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There is nothing new there, don’t fall for the deceit

By Alexander Chagema | Nov 8th 2021 | 3 min read

Boda Boda operators follow a political rally in Bungoma town. [Benjamin Sakwa, Standard]

The season of deceit has come full circle. All else considered, what bedevils us is nothing more than a horde of politicians who, with conviction borne of experience, know they can pull the wool over Wanjiku's eyes any time.

To their detriment, Kenya’s rank and file are gullible. Their short memories, what Raila equates to the “Ngiri” (warthog) attention span, keep some politicians in office against the dictates of common sense. Today, The Independent Electoral and Boundaries Commission (IEBC) has not given the nod to campaigns, but intensified political activities make it untenable to deny that campaigns for the 2022 General Election are in full flight.

Hitherto leading presidential contenders are falling all over each other, latching onto incongruous proclamations in the opposing camps to build their cases. In particular, Deputy President William Ruto’s bottom-up economic model and ODM leader Raila Odinga’s promise of Sh6,000 monthly stipend to unemployed youth form the meat of the campaigns.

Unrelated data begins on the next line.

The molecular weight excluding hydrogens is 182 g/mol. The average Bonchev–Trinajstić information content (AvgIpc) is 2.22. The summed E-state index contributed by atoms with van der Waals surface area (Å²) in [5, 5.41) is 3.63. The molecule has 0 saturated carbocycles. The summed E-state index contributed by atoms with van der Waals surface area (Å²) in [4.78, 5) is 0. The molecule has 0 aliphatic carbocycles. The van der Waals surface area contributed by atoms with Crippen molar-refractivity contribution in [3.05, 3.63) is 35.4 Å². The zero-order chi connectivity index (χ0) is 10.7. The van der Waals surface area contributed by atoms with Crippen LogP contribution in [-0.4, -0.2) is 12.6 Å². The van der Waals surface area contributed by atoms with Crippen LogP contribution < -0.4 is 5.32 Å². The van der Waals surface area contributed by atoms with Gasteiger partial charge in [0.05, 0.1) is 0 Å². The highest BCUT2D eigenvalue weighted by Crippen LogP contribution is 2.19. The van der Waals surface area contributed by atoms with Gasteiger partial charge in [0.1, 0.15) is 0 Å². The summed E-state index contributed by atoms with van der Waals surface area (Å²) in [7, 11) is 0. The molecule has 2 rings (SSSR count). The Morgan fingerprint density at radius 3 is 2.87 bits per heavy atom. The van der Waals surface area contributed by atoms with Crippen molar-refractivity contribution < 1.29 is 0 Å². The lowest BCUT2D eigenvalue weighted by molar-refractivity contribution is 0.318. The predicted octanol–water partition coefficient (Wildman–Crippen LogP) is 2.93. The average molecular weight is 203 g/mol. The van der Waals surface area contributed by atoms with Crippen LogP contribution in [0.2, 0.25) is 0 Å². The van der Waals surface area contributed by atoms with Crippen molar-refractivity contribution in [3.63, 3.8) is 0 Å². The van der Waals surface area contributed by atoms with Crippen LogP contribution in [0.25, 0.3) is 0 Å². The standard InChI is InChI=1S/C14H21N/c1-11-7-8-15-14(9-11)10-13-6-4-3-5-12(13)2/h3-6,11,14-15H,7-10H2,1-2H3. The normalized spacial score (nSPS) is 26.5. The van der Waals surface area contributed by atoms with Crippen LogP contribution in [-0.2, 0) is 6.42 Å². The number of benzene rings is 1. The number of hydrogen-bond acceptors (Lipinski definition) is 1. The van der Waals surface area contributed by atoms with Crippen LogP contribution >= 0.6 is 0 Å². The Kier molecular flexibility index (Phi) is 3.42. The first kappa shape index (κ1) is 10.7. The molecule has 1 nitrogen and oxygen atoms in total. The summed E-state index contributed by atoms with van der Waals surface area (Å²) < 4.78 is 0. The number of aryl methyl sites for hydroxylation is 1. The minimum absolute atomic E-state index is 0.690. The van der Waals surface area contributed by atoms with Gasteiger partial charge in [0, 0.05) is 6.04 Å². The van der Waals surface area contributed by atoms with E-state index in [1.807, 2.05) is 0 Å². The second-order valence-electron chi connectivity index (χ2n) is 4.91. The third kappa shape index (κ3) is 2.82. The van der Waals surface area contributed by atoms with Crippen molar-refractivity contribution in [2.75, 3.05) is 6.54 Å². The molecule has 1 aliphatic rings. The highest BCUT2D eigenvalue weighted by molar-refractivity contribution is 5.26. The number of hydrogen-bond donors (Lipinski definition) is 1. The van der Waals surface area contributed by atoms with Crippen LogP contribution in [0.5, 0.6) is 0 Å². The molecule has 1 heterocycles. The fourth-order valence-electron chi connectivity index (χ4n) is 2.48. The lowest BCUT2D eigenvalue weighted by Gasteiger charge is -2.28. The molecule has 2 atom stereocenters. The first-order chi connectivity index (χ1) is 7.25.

The bottom-up economic model is as fuzzy to Wanjiku as it is to MP Alice Wahome who fumbled on national television trying to sell a concept she seemingly had not grasped well. Wheelbarrownomics also appears to have lost its glitz. Herders in northern Kenya are scratching their heads trying to figure out how to transport camels on wheelbarrows.

Those who aspire to become president aver they will revive the economy and create employment opportunities for youth. Yet, even as they pledge to beef up the economy, many “don’t know beef from pork” as one Harold Lowman once cheekily observed. Kenya is groaning under a Sh7 trillion external debt, which discredits any promise to state largesse, no matter how noble. The haphazard manner of managing Pesa kwa Wazee is a pointer to how chaotic giving stipends to millions of unemployed youth monthly would be. That dog won’t hunt, especially in a country whose middle name is corruption.

Seemingly, our leaders don't know what to do to fix our problems. Rather than find the antidote for unemployment, social inequalities, illiteracy and food insecurity, they would rather resort to demagoguery. So far, the early campaigns have revealed moral and ideological bankruptcy. Scoring points off each other and rabble-rousing are not helpful in addressing issues dear to citizens. Aspirants should desist from reducing the contest to that of the rich versus the poor and big versus small tribes. Nelson Mandela had it pat-down when he said it is not our diversity that divides us; not our ethnicity, religions or cultures. There can only be one division amongst us: Between those who cherish democracy and those who do not.

Bottom-up economics and stipends will not work in an environment replete with banditry, cattle rustling, illiteracy, greed and unbridled poverty as a product of poor leadership. At some point, former South African president Wilhelm de Klerk warned that “Peace does not fare well where poverty and deprivation reign. It does not flourish where there is ignorance and a lack of education and information”. These are some of the issues presidential contenders must address.

Mr Chagema works for The Standard. [email protected]

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